To further feed his adventurous side, in 1974 Hill also trained as a parachutist while in the Reserve, becoming the first Naval medical officer to graduate from the U.S. Army Airborne School at Fort Benning, Ga. “I wanted to do it because I love danger,” said Hill. “That is, I love doing dangerous things as safely as possible.”
In 1996, after hanging up his surgery mask and becoming Emeritus Professor at UMDNJ, Hill set his sights on studying history, sending a letter to Professor Jan Lewis, then Chair of RU-N’s History department, to inquire about the M.A. program. She responded by calling and accepting him over the phone right then and there, sending him the course catalog for University College, which caters to nontraditional students who require evening courses (Hill was still working at St. Barnabas at the time).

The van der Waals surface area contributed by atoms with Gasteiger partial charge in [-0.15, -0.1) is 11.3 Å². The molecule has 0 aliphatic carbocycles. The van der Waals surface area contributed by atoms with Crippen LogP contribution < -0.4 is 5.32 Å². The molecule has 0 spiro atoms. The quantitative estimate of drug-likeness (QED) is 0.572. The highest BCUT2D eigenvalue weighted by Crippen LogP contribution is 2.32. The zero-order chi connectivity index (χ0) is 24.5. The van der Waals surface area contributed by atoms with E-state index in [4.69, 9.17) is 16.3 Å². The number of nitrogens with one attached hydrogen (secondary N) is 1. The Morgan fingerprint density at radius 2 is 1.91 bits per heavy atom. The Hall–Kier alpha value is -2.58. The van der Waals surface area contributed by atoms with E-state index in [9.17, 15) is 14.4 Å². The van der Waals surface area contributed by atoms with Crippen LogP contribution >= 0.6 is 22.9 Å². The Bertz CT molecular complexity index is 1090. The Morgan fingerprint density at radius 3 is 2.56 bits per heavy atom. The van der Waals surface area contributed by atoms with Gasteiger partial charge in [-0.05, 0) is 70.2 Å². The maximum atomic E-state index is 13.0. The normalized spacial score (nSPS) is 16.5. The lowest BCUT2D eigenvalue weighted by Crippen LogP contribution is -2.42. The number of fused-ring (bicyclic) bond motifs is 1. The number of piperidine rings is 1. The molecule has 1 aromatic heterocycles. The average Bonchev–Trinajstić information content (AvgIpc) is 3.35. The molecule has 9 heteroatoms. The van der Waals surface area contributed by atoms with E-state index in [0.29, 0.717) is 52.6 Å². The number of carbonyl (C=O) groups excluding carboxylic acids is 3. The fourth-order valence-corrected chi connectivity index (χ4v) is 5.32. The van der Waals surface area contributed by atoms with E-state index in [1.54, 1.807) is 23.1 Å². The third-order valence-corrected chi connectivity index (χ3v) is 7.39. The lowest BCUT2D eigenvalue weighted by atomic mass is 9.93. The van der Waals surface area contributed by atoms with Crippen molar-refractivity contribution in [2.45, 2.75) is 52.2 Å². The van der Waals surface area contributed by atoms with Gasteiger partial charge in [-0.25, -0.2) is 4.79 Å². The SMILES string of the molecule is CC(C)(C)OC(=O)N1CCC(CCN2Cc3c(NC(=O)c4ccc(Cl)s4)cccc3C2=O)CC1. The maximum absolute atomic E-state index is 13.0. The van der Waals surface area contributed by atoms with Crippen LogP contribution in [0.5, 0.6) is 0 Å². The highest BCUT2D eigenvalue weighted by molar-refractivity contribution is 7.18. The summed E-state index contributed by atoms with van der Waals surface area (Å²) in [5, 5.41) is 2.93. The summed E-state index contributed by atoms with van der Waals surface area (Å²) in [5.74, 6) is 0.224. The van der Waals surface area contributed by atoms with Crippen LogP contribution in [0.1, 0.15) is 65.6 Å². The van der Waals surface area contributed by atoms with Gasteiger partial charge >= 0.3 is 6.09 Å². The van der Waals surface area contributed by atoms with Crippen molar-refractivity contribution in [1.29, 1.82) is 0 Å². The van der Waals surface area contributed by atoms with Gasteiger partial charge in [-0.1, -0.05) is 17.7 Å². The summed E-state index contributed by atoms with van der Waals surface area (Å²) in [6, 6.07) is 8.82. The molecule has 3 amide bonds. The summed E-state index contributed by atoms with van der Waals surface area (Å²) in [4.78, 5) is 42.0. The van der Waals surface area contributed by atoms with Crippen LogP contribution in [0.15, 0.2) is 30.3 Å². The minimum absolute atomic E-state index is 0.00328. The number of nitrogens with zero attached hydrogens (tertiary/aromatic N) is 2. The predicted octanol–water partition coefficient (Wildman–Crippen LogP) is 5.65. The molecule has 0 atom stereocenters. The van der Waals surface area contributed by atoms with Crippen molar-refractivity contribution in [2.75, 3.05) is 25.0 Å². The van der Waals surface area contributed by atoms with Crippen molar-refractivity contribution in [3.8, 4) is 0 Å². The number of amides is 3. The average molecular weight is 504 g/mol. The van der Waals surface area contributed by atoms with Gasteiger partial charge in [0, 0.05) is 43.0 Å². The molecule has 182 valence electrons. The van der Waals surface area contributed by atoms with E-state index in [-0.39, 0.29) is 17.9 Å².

Hill took courses with Professors Lewis, Clem Price, Richard Sher, Warren Kimble and others, reveling in the material, class discussions, research and camaraderie, and completing his M.A. thesis on Thomas Edison, which he turned into a book titled, Edison’s Environment: Invention and Pollution in the Career of Thomas Edison, published by Heritage Books, a small imprint in Berwyn Heights, Md., that Hill has worked with for years.
Out of Hill’s doctoral dissertation at Drew University, following his stint at RU-N, came the book Intimate Relationships: Church and State in the U.S. and Liberia, 1917–1947, which examines a 30-year covert racial-“uplift” education project in Liberia involving religious organizations, private foundations, corporations and the U.S. government. Just shy of his 90th birthday, Hill is currently looking inward and working on a memoir, one with an apropos working title, Surgeon’s Journey: A Venturseome Life.